The South: A Photo Essay (the final part)

A Place Called Home

This is actually the picture that inspired this little project.  It was the beginning of May and I was driving along Highway 82, headed from Cuthbert to Shellman, when I looked over and saw a field that I had seen close to a million times before.  But there was just something about it on that day that made me pull over on the side of the road and snap a picture.

The field had just been plowed, so the red Georgia clay was fresh on the surface.  The pecan trees had sprouted vibrant green leaves, which any Southerner knows, is the final sign that winter is over and spring has arrived.  The dainty wildflowers along the highway were also doing their best to welcome the warmth and sunshine of spring.  And it goes without saying that the Georgia pines were still standing tall and green.  But what I think makes this scene so wonderfully Southern is the old wooden barn.  Who knows what it used to store, or who used to work inside its wooden walls.  Today it sits there, weathered by the sun, wind, and rain, slowly rusting and deteriorating while larger and newer barns house larger and newer machines.  It’s just like a grandfather passing along his place to his son or grandson.

Scenes like this one are the South.  The South is a region with large cities such as Atlanta, Charleston, and New Orleans and it is slowly modernizing, though perhaps reluctant to urbanize.  Rural culture and agriculture have been the heart of Southern culture from the beginning and remain so to this day.  That’s why if you couldn’t ride around and see farmland for as far as the eye could see, scattered with old barns and houses, you wouldn’t be in the South any more.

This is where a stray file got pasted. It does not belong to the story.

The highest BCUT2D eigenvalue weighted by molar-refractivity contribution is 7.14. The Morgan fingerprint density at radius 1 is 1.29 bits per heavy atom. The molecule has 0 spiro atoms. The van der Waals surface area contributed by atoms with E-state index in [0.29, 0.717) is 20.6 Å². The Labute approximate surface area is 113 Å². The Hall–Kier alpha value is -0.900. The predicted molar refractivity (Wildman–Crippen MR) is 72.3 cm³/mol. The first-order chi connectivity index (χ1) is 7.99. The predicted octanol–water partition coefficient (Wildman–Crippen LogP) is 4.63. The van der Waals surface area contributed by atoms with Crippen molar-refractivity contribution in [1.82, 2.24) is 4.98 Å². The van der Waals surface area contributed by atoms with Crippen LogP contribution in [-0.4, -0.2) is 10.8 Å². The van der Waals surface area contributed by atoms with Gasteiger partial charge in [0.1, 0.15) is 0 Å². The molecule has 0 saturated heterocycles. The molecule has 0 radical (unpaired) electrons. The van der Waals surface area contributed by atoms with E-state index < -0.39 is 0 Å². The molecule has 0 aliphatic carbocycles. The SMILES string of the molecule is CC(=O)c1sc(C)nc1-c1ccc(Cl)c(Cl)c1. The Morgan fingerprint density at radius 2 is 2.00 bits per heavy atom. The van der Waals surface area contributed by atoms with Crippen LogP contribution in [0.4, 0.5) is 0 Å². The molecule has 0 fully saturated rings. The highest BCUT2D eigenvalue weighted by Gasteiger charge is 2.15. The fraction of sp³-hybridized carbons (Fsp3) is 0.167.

I will be the first to admit that the South that I have portrayed in this photo essay is a rather idealized and romanticized version of the actual South that we live in from day to day.  Because I am well aware that the real South also entails racism, homophobia, extreme literalist religious sects, far right wing conservatism, along with the lowest education scores in the nation.  I know all of this, and for these reasons, it sometimes seems that the South doesn’t love me back as much as I love it.

But the South that was shown in the last sixteen pictures – the South of porches, warm smiles, and Family, the South of iron-clad friendships and love that transcends boundaries – also exists, and this is the South that I grew up in.  In all my travels, this is the South that I reminisce about and tell people of.  This is the South that I call Home.

Creative Commons License
The South: A Photo Essay by W. J. Newsome is licensed under a Creative Commons Attribution-NonCommercial-NoDerivs 3.0 Unported License.

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